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    • Originally Posted by Bryan Toder View Post

      Which people, specifically?

      Good point.

      Not all traffic is created the same....
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  • Profile picture of the author e-genius
    It is proven by the Top guys, that each product that ends with the number 7 has the most responses and sales. It's just a fact. I'll keep using this method untill proven that people started to respond on something else.

    Note that there's a huge research needed to know these results. A small group of fed up people cant be a reason to ignore this great tactic.
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  • Profile picture of the author ADAMw3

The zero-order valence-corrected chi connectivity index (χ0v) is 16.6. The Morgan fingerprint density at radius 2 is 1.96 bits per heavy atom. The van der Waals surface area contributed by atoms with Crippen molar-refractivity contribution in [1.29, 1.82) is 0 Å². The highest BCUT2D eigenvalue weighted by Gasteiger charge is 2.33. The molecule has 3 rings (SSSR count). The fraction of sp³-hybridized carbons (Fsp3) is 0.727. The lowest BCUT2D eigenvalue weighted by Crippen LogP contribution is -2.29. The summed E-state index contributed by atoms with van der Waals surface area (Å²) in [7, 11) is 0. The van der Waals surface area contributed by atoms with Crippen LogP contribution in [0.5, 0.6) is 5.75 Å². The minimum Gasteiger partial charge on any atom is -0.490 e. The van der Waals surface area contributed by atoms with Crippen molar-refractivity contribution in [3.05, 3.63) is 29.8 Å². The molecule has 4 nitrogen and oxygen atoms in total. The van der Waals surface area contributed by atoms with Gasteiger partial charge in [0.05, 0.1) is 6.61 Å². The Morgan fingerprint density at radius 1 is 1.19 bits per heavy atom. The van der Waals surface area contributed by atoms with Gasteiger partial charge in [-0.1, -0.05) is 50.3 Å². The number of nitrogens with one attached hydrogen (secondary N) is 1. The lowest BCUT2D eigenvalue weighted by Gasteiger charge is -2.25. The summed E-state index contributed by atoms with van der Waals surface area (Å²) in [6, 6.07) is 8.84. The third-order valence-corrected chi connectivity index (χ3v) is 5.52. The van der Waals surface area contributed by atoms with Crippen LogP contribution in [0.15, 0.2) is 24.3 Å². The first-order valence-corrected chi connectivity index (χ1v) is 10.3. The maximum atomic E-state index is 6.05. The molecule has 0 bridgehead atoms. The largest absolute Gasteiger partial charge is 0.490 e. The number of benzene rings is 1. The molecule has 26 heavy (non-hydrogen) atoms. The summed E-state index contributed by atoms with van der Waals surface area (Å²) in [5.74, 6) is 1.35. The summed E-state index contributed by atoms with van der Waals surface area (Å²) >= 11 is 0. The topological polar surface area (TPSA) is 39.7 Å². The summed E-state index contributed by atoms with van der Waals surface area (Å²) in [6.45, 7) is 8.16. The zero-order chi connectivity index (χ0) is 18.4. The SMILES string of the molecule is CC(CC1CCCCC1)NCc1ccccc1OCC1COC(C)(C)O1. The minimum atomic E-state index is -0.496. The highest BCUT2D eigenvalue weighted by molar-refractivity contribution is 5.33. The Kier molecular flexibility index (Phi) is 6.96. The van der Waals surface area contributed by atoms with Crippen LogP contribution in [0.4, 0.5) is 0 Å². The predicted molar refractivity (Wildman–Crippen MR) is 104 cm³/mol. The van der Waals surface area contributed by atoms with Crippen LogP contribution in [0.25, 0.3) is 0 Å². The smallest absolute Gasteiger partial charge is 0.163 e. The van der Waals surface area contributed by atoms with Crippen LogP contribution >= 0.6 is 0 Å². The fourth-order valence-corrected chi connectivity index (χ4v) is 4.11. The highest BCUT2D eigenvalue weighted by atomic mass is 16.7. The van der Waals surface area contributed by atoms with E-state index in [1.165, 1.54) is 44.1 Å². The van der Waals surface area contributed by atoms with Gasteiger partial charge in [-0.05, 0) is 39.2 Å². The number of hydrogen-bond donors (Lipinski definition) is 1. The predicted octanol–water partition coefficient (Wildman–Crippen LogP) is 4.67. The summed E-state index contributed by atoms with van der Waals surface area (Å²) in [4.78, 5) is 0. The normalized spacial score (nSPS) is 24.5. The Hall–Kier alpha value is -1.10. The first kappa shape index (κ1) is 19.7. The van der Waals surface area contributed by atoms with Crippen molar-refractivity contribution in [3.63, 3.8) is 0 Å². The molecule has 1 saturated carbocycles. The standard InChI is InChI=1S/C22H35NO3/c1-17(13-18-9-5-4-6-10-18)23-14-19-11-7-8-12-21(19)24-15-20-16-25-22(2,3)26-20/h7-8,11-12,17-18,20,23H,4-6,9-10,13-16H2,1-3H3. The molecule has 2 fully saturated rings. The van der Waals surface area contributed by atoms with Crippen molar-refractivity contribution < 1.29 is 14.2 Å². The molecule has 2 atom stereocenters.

Can you show some stats of your report selling more at $10 than $7?

    If you make such a claim, please provide some data.
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  • Profile picture of the author callmestrip
    Maybe you should create the $10 secrets report
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    • Profile picture of the author warcher
      Originally Posted by callmestrip View Post

      Maybe you should create the $10 secrets report
      I think this may be the best reply of all!
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  • Profile picture of the author callmestrip
    What should really be determined is..... what price point does the impulse buy go away. I would say anything below $20 could be complete impulse.